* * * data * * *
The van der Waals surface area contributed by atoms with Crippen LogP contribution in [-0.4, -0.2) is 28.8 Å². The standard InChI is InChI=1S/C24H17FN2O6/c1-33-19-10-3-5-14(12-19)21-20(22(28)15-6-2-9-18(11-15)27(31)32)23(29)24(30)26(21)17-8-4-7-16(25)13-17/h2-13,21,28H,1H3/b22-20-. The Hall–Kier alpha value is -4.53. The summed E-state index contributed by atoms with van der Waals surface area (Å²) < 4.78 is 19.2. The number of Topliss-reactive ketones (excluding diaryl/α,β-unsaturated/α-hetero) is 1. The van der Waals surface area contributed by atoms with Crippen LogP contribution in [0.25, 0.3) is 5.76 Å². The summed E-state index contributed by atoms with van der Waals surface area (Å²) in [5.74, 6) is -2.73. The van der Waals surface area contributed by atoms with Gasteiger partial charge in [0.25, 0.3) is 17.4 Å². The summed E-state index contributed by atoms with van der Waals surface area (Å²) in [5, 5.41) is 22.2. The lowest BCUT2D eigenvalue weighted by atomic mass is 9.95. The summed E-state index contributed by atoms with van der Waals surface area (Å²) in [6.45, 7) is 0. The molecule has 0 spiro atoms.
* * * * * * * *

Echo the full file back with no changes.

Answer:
The van der Waals surface area contributed by atoms with Crippen LogP contribution in [-0.4, -0.2) is 28.8 Å². The standard InChI is InChI=1S/C24H17FN2O6/c1-33-19-10-3-5-14(12-19)21-20(22(28)15-6-2-9-18(11-15)27(31)32)23(29)24(30)26(21)17-8-4-7-16(25)13-17/h2-13,21,28H,1H3/b22-20-. The Hall–Kier alpha value is -4.53. The summed E-state index contributed by atoms with van der Waals surface area (Å²) < 4.78 is 19.2. The number of Topliss-reactive ketones (excluding diaryl/α,β-unsaturated/α-hetero) is 1. The van der Waals surface area contributed by atoms with Crippen LogP contribution in [0.25, 0.3) is 5.76 Å². The summed E-state index contributed by atoms with van der Waals surface area (Å²) in [5.74, 6) is -2.73. The van der Waals surface area contributed by atoms with Gasteiger partial charge in [0.25, 0.3) is 17.4 Å². The summed E-state index contributed by atoms with van der Waals surface area (Å²) in [5, 5.41) is 22.2. The lowest BCUT2D eigenvalue weighted by atomic mass is 9.95. The summed E-state index contributed by atoms with van der Waals surface area (Å²) in [6.45, 7) is 0. The molecule has 0 spiro atoms.